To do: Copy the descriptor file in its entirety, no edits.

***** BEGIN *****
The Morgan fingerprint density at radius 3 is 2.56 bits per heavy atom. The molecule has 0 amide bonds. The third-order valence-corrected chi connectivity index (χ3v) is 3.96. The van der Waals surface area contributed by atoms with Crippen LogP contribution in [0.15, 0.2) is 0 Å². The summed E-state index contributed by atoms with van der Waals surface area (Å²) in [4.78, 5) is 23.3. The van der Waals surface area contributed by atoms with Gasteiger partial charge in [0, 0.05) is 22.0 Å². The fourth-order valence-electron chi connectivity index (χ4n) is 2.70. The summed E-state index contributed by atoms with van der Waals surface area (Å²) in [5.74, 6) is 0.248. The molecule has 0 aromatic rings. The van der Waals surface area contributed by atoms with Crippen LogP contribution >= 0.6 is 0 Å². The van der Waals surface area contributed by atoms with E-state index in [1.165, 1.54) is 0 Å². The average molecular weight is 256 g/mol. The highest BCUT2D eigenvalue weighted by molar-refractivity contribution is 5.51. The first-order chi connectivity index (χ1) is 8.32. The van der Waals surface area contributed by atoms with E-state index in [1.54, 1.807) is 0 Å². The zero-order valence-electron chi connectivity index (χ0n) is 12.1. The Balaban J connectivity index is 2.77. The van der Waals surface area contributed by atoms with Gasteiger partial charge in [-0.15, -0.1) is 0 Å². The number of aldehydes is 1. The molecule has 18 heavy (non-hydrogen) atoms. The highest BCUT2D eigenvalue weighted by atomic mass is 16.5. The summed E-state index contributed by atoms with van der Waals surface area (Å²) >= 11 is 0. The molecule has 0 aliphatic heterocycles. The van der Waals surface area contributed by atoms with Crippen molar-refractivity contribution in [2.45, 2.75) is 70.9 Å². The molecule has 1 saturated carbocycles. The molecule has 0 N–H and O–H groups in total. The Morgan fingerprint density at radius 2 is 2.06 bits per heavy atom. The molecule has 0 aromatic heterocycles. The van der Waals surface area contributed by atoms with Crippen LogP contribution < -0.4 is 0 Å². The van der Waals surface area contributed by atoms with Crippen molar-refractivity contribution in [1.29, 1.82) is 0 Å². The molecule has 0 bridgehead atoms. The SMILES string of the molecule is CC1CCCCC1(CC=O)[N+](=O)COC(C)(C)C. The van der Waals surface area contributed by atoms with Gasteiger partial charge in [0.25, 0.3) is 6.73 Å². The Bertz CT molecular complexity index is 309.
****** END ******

The Morgan fingerprint density at radius 3 is 2.56 bits per heavy atom. The molecule has 0 amide bonds. The third-order valence-corrected chi connectivity index (χ3v) is 3.96. The van der Waals surface area contributed by atoms with Crippen LogP contribution in [0.15, 0.2) is 0 Å². The summed E-state index contributed by atoms with van der Waals surface area (Å²) in [4.78, 5) is 23.3. The van der Waals surface area contributed by atoms with Gasteiger partial charge in [0, 0.05) is 22.0 Å². The fourth-order valence-electron chi connectivity index (χ4n) is 2.70. The summed E-state index contributed by atoms with van der Waals surface area (Å²) in [5.74, 6) is 0.248. The molecule has 0 aromatic rings. The van der Waals surface area contributed by atoms with Crippen LogP contribution >= 0.6 is 0 Å². The van der Waals surface area contributed by atoms with E-state index in [1.165, 1.54) is 0 Å². The average molecular weight is 256 g/mol. The highest BCUT2D eigenvalue weighted by molar-refractivity contribution is 5.51. The first-order chi connectivity index (χ1) is 8.32. The van der Waals surface area contributed by atoms with E-state index in [1.54, 1.807) is 0 Å². The zero-order valence-electron chi connectivity index (χ0n) is 12.1. The Balaban J connectivity index is 2.77. The van der Waals surface area contributed by atoms with Gasteiger partial charge in [-0.15, -0.1) is 0 Å². The number of aldehydes is 1. The molecule has 18 heavy (non-hydrogen) atoms. The highest BCUT2D eigenvalue weighted by atomic mass is 16.5. The summed E-state index contributed by atoms with van der Waals surface area (Å²) >= 11 is 0. The molecule has 0 aliphatic heterocycles. The van der Waals surface area contributed by atoms with Crippen molar-refractivity contribution in [2.45, 2.75) is 70.9 Å². The molecule has 1 saturated carbocycles. The molecule has 0 N–H and O–H groups in total. The Morgan fingerprint density at radius 2 is 2.06 bits per heavy atom. The molecule has 0 aromatic heterocycles. The van der Waals surface area contributed by atoms with Crippen LogP contribution < -0.4 is 0 Å². The van der Waals surface area contributed by atoms with Crippen molar-refractivity contribution in [1.29, 1.82) is 0 Å². The molecule has 0 bridgehead atoms. The SMILES string of the molecule is CC1CCCCC1(CC=O)[N+](=O)COC(C)(C)C. The van der Waals surface area contributed by atoms with Gasteiger partial charge in [0.25, 0.3) is 6.73 Å². The Bertz CT molecular complexity index is 309.